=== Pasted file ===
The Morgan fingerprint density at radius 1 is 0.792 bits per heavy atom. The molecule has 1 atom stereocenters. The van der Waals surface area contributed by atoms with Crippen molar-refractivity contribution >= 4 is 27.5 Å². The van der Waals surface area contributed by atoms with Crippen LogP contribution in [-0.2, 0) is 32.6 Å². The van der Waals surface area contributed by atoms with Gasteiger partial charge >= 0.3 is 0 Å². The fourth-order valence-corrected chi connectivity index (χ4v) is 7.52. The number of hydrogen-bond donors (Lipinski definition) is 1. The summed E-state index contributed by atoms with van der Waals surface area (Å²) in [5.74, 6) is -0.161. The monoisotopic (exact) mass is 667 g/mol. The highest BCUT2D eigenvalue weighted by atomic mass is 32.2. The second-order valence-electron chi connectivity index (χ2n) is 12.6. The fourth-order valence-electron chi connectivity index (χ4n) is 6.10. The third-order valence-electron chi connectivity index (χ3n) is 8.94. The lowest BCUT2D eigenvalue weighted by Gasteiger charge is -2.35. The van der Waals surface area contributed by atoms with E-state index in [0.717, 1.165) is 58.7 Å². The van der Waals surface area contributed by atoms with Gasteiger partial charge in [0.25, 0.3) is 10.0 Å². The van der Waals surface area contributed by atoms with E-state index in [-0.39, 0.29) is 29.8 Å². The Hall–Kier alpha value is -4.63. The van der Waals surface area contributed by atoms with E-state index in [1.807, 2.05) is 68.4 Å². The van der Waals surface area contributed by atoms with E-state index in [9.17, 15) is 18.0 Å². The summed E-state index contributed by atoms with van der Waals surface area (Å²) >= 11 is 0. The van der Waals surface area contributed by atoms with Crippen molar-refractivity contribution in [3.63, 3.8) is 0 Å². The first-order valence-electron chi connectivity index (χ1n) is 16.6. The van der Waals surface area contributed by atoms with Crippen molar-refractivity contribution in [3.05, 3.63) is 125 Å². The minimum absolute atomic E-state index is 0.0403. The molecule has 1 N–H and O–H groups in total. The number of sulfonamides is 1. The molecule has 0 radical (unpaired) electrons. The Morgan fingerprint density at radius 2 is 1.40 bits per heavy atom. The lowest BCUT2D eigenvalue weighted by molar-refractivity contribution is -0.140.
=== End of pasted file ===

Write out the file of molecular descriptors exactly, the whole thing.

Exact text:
The Morgan fingerprint density at radius 1 is 0.792 bits per heavy atom. The molecule has 1 atom stereocenters. The van der Waals surface area contributed by atoms with Crippen molar-refractivity contribution >= 4 is 27.5 Å². The van der Waals surface area contributed by atoms with Crippen LogP contribution in [-0.2, 0) is 32.6 Å². The van der Waals surface area contributed by atoms with Gasteiger partial charge >= 0.3 is 0 Å². The fourth-order valence-corrected chi connectivity index (χ4v) is 7.52. The number of hydrogen-bond donors (Lipinski definition) is 1. The summed E-state index contributed by atoms with van der Waals surface area (Å²) in [5.74, 6) is -0.161. The monoisotopic (exact) mass is 667 g/mol. The highest BCUT2D eigenvalue weighted by atomic mass is 32.2. The second-order valence-electron chi connectivity index (χ2n) is 12.6. The fourth-order valence-electron chi connectivity index (χ4n) is 6.10. The third-order valence-electron chi connectivity index (χ3n) is 8.94. The lowest BCUT2D eigenvalue weighted by Gasteiger charge is -2.35. The van der Waals surface area contributed by atoms with E-state index in [0.717, 1.165) is 58.7 Å². The van der Waals surface area contributed by atoms with Gasteiger partial charge in [0.25, 0.3) is 10.0 Å². The van der Waals surface area contributed by atoms with E-state index in [-0.39, 0.29) is 29.8 Å². The Hall–Kier alpha value is -4.63. The van der Waals surface area contributed by atoms with E-state index in [1.807, 2.05) is 68.4 Å². The van der Waals surface area contributed by atoms with E-state index in [9.17, 15) is 18.0 Å². The summed E-state index contributed by atoms with van der Waals surface area (Å²) >= 11 is 0. The van der Waals surface area contributed by atoms with Crippen molar-refractivity contribution in [3.63, 3.8) is 0 Å². The first-order valence-electron chi connectivity index (χ1n) is 16.6. The van der Waals surface area contributed by atoms with Crippen molar-refractivity contribution in [3.05, 3.63) is 125 Å². The minimum absolute atomic E-state index is 0.0403. The molecule has 1 N–H and O–H groups in total. The number of sulfonamides is 1. The molecule has 0 radical (unpaired) electrons. The Morgan fingerprint density at radius 2 is 1.40 bits per heavy atom. The lowest BCUT2D eigenvalue weighted by molar-refractivity contribution is -0.140.